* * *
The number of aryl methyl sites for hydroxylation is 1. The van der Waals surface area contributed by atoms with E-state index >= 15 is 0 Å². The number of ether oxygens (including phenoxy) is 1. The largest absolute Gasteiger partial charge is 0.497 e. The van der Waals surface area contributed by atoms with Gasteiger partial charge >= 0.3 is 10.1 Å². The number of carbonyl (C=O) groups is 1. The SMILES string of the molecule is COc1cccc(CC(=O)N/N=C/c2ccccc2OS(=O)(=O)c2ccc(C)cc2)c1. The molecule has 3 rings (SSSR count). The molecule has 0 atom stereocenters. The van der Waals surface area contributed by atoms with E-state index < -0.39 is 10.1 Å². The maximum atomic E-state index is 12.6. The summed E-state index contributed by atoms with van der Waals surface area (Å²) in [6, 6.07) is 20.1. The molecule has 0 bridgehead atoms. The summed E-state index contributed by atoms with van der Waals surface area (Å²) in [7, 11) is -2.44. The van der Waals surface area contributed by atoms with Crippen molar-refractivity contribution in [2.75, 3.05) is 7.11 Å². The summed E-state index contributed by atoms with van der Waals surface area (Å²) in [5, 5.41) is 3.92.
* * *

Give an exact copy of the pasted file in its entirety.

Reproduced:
The number of aryl methyl sites for hydroxylation is 1. The van der Waals surface area contributed by atoms with E-state index >= 15 is 0 Å². The number of ether oxygens (including phenoxy) is 1. The largest absolute Gasteiger partial charge is 0.497 e. The van der Waals surface area contributed by atoms with Gasteiger partial charge >= 0.3 is 10.1 Å². The number of carbonyl (C=O) groups is 1. The SMILES string of the molecule is COc1cccc(CC(=O)N/N=C/c2ccccc2OS(=O)(=O)c2ccc(C)cc2)c1. The molecule has 3 rings (SSSR count). The molecule has 0 atom stereocenters. The van der Waals surface area contributed by atoms with E-state index < -0.39 is 10.1 Å². The maximum atomic E-state index is 12.6. The summed E-state index contributed by atoms with van der Waals surface area (Å²) in [6, 6.07) is 20.1. The molecule has 0 bridgehead atoms. The summed E-state index contributed by atoms with van der Waals surface area (Å²) in [7, 11) is -2.44. The van der Waals surface area contributed by atoms with Crippen molar-refractivity contribution in [2.75, 3.05) is 7.11 Å². The summed E-state index contributed by atoms with van der Waals surface area (Å²) in [5, 5.41) is 3.92.